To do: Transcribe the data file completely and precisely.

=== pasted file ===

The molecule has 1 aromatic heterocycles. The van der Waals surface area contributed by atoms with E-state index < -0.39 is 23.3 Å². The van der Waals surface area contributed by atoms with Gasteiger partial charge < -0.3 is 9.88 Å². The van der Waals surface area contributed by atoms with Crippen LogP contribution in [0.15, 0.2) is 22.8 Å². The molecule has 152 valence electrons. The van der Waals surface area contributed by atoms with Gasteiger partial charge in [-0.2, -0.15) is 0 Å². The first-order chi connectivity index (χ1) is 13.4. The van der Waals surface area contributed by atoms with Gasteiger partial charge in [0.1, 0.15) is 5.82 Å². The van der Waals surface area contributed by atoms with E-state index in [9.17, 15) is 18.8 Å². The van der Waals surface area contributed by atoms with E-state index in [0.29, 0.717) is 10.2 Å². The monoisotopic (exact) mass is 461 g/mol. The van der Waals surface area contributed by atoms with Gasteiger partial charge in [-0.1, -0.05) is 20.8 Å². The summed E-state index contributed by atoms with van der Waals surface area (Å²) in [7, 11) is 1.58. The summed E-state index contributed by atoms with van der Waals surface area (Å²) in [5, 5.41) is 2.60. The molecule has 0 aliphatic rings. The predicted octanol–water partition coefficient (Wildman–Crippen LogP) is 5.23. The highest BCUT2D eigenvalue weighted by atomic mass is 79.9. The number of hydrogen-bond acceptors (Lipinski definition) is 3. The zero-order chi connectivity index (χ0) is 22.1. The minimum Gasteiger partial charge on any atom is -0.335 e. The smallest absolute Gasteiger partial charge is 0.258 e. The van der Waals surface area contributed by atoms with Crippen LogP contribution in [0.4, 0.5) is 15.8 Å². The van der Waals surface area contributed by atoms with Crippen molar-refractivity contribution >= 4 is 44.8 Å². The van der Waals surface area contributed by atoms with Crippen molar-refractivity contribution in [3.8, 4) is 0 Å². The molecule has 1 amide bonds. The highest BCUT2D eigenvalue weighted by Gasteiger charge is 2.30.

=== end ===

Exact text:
The molecule has 1 aromatic heterocycles. The van der Waals surface area contributed by atoms with E-state index < -0.39 is 23.3 Å². The van der Waals surface area contributed by atoms with Gasteiger partial charge < -0.3 is 9.88 Å². The van der Waals surface area contributed by atoms with Crippen LogP contribution in [0.15, 0.2) is 22.8 Å². The molecule has 152 valence electrons. The van der Waals surface area contributed by atoms with Gasteiger partial charge in [-0.2, -0.15) is 0 Å². The first-order chi connectivity index (χ1) is 13.4. The van der Waals surface area contributed by atoms with Gasteiger partial charge in [0.1, 0.15) is 5.82 Å². The van der Waals surface area contributed by atoms with E-state index in [9.17, 15) is 18.8 Å². The van der Waals surface area contributed by atoms with E-state index in [0.29, 0.717) is 10.2 Å². The monoisotopic (exact) mass is 461 g/mol. The van der Waals surface area contributed by atoms with Gasteiger partial charge in [-0.1, -0.05) is 20.8 Å². The summed E-state index contributed by atoms with van der Waals surface area (Å²) in [7, 11) is 1.58. The summed E-state index contributed by atoms with van der Waals surface area (Å²) in [5, 5.41) is 2.60. The molecule has 0 aliphatic rings. The predicted octanol–water partition coefficient (Wildman–Crippen LogP) is 5.23. The highest BCUT2D eigenvalue weighted by atomic mass is 79.9. The number of hydrogen-bond acceptors (Lipinski definition) is 3. The zero-order chi connectivity index (χ0) is 22.1. The minimum Gasteiger partial charge on any atom is -0.335 e. The smallest absolute Gasteiger partial charge is 0.258 e. The van der Waals surface area contributed by atoms with Crippen LogP contribution in [0.4, 0.5) is 15.8 Å². The van der Waals surface area contributed by atoms with Crippen molar-refractivity contribution >= 4 is 44.8 Å². The van der Waals surface area contributed by atoms with Crippen molar-refractivity contribution in [3.8, 4) is 0 Å². The molecule has 1 amide bonds. The highest BCUT2D eigenvalue weighted by Gasteiger charge is 2.30.